Richard McNeace is the hardest-working sales rep in the business, with a massive kit of publishers and an inexhaustible passion for knowledge, art, books, and publishing,” wrote John Evans, co-owner of Diesel: A Bookstore in Los Angeles and Del Mar, Calif., in his nominating letter for the Faherty & Associates rep. “His intelligence and curiosity prepare him every season for understanding and articulating the potential value of his titles and their possible places in your store, while imagining those buyers hungry for what can be found in them.”
McNeace, who calls on bookstores in California and New Mexico, as well as key museum accounts, is marking his 32nd year as a rep. He says that he has always considered himself more of a booksellers’ advocate than a publishers’ representative. In any conflict between booksellers and publishers, he says, he sides with booksellers. “I believe what is best for the bookseller is ultimately best for the publisher.”
An old-school rep who’d rather drive hundreds of miles visiting bookstores than sit in his home office Zooming or marking up Edelweiss catalogs, McNeace mourns many of the changes in how reps now work. He recalls meetings with store buyers that were once like “jazz improvisations: I went with the moment, I read my audience, I reacted, I responded to sudden inspiration.” Now, due to technological efficiencies, he says that he has become “a cocktail pianist on a cruise ship, planning the set lists for the weeks ahead, trying to make sure there is something for everyone.”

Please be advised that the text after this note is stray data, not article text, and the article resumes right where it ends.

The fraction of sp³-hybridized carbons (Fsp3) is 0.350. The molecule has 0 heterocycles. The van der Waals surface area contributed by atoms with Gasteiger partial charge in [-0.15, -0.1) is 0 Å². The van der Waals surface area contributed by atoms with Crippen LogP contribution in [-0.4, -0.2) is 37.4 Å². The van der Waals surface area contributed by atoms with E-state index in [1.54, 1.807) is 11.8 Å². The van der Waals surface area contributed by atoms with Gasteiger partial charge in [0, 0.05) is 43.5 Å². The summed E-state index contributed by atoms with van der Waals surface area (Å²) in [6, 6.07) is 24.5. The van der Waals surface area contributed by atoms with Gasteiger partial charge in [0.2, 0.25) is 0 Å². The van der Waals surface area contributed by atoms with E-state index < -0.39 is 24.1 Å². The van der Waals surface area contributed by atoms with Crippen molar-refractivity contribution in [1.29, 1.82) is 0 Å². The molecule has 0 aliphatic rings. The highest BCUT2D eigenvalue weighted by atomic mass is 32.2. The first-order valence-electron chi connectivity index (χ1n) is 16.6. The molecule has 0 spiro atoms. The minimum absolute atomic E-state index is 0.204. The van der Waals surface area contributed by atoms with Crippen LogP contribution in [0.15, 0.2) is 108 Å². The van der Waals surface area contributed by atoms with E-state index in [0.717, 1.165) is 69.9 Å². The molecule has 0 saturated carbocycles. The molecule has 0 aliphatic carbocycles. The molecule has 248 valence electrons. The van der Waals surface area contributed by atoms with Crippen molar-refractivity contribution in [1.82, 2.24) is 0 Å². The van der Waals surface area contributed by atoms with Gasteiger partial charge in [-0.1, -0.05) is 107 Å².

McNeace began his book career in 1982 when publishing felt more like a calling than a career path. His first job was at the Brooklyn Museum’s gift shop. A few years later he returned to his hometown, Roanoke, Va., and became a buyer at Books Strings & Things. There he enjoyed meeting with commission reps whose marathon appointments often culminated with a night out.
McNeace remembers one evening in particular when rep George Hopkins stood on his chair and recited Matthew Arnold’s “Dover Beach.” That was the night McNeace decided that he wanted to be a rep. He joined Yale University Press in 1989, moving on to the Karel/Dutton Group and then Phaidon before joining Faherty in 2005.
While McNeace waxes nostalgic for how publishing used to be, the industry’s two constants continue to sustain him: books and the people who sell them. “Booksellers,” he says, “have been my reason to get up in the morning and head out on the road.”